Database Design

 

 

Database Design Process

The first step of database design is requirement collection and analysis. During this step, the database designers interview prospective database users to understand and document their data requirements. The result of this step is a concisely written set of user's requirements.

 

Once all the requirements have been collected and analyzed the next step is to create a conceptual schema for the database, using a high-level conceptual data model. This step is called conceptual design which consists primarily of defining the data elements to be included in the database, the relationships that exist between them, and the value constraints that apply.

 

The conceptual schema is a concise description of the data requirements of the users and includes detailed descriptions of the entity types, relationships, and constraints. These are expressed using the concepts provided by the high-level data model. Because these concepts do not include implementation details, they are usually easier to understand and used to communicate with nontechnical users. The high-level conceptual schema can also be used as a reference to ensure that all user's data requirements are met and that the requirements do not include conflicts. This approach enables the database designers to concentrate on specifying the data, without being concerned with storage details.

 

The next step in database design is the actual implementation of the database, using a commercial DBMS. Most current commercial DBMSs use an implementation data model. Such as the relational or object database model. So the conceptual schema is transformed from the high-level data model into the implementation data model. This step is called the logical design or data model mapping. The ER diagram is converted into set relations/tables in the relational data model. Here the logical structures are defined to represent data. The outcome of logical database design is a set of well-structured relations that has a logical relationship among them.

 

Finally, the last step is the physical design phase, during which the internal storage structures, access paths, and file organizations for the database files are specified. In parallel with these activities, application programs are designed and implemented as database transactions corresponding to the high-level transaction specifications. Physical database design determines the physical structure of the database and includes such decisions as what access method will be used to retrieve data, and what indexes will be built to improve the performance of the system.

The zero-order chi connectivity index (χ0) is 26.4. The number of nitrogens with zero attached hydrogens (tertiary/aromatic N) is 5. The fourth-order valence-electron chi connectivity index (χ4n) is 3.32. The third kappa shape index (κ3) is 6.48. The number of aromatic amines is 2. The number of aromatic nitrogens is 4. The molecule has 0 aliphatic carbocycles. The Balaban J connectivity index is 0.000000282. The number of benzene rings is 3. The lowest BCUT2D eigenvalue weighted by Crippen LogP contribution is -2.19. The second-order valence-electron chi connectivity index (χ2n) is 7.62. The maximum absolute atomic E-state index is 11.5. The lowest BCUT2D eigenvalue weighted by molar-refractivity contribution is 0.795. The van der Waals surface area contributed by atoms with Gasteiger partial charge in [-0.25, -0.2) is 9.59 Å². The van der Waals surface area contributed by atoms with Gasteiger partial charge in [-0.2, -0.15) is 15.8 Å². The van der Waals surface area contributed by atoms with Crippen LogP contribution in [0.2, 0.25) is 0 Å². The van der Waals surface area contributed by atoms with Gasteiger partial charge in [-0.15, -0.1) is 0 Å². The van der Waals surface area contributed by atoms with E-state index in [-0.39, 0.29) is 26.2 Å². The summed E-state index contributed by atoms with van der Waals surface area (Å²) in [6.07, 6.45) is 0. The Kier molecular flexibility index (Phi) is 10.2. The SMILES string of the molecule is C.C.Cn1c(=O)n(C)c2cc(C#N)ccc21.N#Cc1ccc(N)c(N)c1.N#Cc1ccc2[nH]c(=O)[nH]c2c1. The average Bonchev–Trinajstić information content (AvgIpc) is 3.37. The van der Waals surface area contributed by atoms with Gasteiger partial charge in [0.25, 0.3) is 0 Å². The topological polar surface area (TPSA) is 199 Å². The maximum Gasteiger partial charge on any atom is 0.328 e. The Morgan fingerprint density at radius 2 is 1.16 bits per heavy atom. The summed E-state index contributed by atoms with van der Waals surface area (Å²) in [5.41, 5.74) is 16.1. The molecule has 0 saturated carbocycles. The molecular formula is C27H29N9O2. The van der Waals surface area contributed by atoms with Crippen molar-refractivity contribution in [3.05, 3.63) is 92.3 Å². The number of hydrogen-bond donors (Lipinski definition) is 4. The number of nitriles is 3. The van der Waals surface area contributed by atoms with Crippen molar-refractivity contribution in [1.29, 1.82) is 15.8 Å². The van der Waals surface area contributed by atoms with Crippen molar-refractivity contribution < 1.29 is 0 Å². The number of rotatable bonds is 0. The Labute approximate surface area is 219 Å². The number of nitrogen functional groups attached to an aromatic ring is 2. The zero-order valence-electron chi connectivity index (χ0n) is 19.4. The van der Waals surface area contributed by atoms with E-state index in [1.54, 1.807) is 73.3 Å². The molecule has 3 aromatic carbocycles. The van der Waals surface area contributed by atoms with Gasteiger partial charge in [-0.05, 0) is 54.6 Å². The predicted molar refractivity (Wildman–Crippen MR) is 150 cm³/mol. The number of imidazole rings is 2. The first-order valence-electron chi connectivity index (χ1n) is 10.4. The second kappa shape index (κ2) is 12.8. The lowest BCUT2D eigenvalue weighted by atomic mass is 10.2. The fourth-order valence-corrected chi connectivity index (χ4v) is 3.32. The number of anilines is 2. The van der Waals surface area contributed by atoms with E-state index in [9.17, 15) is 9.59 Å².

Database design decisions are documented in the data dictionary. The DBA control the contents of the data dictionary and records there as metadata the names of data elements, files, screens, reports forms, and life. The manipulation is very carefully controlled by the DBA since the data in the data dictionary are vital to the proper functioning of the database system as a whole.

 

ER Concepts and Terminology

An entity-relationship model is a detailed conceptual representation of the data for an organization or for a business area.

 

The ER model is expressed in terms of entities in the business environment, the relationships among those entities and the attributes (properties) of both entities and their relationships.

 

An ER model is normally expressed as an ER diagram, which is the graphical representation of an ER model.

 

Terminology Description
Entity a person place object event or  concept in the  user environment about which day organization wishes to maintained data
Entity type a collection or set of entities that share common properties or characteristics
Entity Instance a single occurrence of an entity type
Attribute attributes is a property or a characteristic of an entity type that is of interest to the organization

 

Type of Attributes

Simple Attribute

Value of the attribute cannot be broken down into the component parts.

 

Composite Attribute

Value of the attribute can be subdivided into component parts.

 

Single-Valued Attribute

An attribute that takes only one value for a given entity instance.

 

Multi-valued Attribute

An attribute that may take more than one value for a given entity instance.

 

Stored Attribute

An attribute whose values are physically stored in the database.

 

Derived Attribute

An attribute whose values can be calculated from related stored attribute values.

 

Identifier

An identifier is a set of an attribute which uniquely identifies each entity instance. There are two types of Identifiers.

 

Simple Identifier

Identifier is simple attributes.

 

Composite Identifier

Identifier is composite attribute.

 

Relationships

The relationship is a meaningful association among entities.

 

Relationship Type

Meaningful associations among entity types.

Eg: Student follows a class

 

Relationship Instance

An association between entity instance where each relationship instance includes exactly one entity from each participating type.

Eg: John is following BIT 

 

 

What is Next?

The next section explains about Database Security

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